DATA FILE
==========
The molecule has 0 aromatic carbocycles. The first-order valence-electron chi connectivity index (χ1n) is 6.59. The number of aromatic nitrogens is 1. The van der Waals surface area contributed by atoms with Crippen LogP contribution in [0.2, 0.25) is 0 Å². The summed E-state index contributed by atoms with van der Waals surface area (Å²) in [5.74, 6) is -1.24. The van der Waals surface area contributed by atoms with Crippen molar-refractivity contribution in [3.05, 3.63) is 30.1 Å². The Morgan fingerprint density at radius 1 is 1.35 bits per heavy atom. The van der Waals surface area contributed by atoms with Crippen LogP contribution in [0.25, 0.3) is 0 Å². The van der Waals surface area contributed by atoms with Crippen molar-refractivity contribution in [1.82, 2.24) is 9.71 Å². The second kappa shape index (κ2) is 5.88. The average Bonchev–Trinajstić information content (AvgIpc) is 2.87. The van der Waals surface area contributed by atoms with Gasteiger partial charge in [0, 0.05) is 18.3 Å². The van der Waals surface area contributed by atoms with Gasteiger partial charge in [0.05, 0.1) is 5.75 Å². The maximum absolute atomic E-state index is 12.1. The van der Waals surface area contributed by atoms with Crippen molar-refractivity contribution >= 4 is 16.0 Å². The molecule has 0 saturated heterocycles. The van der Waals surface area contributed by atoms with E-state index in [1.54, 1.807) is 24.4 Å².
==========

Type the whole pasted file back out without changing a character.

The molecule has 0 aromatic carbocycles. The first-order valence-electron chi connectivity index (χ1n) is 6.59. The number of aromatic nitrogens is 1. The van der Waals surface area contributed by atoms with Crippen LogP contribution in [0.2, 0.25) is 0 Å². The summed E-state index contributed by atoms with van der Waals surface area (Å²) in [5.74, 6) is -1.24. The van der Waals surface area contributed by atoms with Crippen molar-refractivity contribution in [3.05, 3.63) is 30.1 Å². The Morgan fingerprint density at radius 1 is 1.35 bits per heavy atom. The van der Waals surface area contributed by atoms with Crippen LogP contribution in [0.25, 0.3) is 0 Å². The van der Waals surface area contributed by atoms with Crippen molar-refractivity contribution in [1.82, 2.24) is 9.71 Å². The second kappa shape index (κ2) is 5.88. The average Bonchev–Trinajstić information content (AvgIpc) is 2.87. The van der Waals surface area contributed by atoms with Gasteiger partial charge in [0, 0.05) is 18.3 Å². The van der Waals surface area contributed by atoms with Gasteiger partial charge in [0.05, 0.1) is 5.75 Å². The maximum absolute atomic E-state index is 12.1. The van der Waals surface area contributed by atoms with Crippen molar-refractivity contribution >= 4 is 16.0 Å². The molecule has 0 saturated heterocycles. The van der Waals surface area contributed by atoms with E-state index in [1.54, 1.807) is 24.4 Å².